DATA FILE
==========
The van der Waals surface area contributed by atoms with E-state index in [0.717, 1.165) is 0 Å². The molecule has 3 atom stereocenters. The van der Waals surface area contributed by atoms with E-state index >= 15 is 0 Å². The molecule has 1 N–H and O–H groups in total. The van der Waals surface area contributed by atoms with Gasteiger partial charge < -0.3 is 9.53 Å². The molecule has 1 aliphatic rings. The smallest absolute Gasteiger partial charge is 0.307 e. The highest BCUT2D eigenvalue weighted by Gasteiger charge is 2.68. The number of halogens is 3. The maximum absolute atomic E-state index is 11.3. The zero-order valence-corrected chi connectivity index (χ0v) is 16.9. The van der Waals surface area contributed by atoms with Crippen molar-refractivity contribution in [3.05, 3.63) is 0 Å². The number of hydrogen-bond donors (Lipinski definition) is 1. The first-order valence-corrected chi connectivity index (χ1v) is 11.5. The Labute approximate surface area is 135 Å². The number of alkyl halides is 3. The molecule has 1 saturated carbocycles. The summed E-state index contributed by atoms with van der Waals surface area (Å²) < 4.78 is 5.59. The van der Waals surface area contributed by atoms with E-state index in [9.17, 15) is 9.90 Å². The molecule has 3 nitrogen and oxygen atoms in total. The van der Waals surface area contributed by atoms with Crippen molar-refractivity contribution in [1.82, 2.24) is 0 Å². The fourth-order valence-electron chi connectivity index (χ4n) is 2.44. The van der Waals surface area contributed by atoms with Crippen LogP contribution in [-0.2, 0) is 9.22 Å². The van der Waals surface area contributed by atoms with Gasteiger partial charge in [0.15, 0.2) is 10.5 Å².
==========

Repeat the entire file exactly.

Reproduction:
The van der Waals surface area contributed by atoms with E-state index in [0.717, 1.165) is 0 Å². The molecule has 3 atom stereocenters. The van der Waals surface area contributed by atoms with E-state index >= 15 is 0 Å². The molecule has 1 N–H and O–H groups in total. The van der Waals surface area contributed by atoms with Gasteiger partial charge < -0.3 is 9.53 Å². The molecule has 1 aliphatic rings. The smallest absolute Gasteiger partial charge is 0.307 e. The highest BCUT2D eigenvalue weighted by Gasteiger charge is 2.68. The number of halogens is 3. The maximum absolute atomic E-state index is 11.3. The zero-order valence-corrected chi connectivity index (χ0v) is 16.9. The van der Waals surface area contributed by atoms with Crippen molar-refractivity contribution in [3.05, 3.63) is 0 Å². The number of hydrogen-bond donors (Lipinski definition) is 1. The first-order valence-corrected chi connectivity index (χ1v) is 11.5. The Labute approximate surface area is 135 Å². The number of alkyl halides is 3. The molecule has 1 saturated carbocycles. The summed E-state index contributed by atoms with van der Waals surface area (Å²) < 4.78 is 5.59. The van der Waals surface area contributed by atoms with E-state index in [9.17, 15) is 9.90 Å². The molecule has 3 nitrogen and oxygen atoms in total. The van der Waals surface area contributed by atoms with Crippen molar-refractivity contribution in [1.82, 2.24) is 0 Å². The fourth-order valence-electron chi connectivity index (χ4n) is 2.44. The van der Waals surface area contributed by atoms with Crippen LogP contribution in [-0.2, 0) is 9.22 Å². The van der Waals surface area contributed by atoms with Gasteiger partial charge in [0.15, 0.2) is 10.5 Å².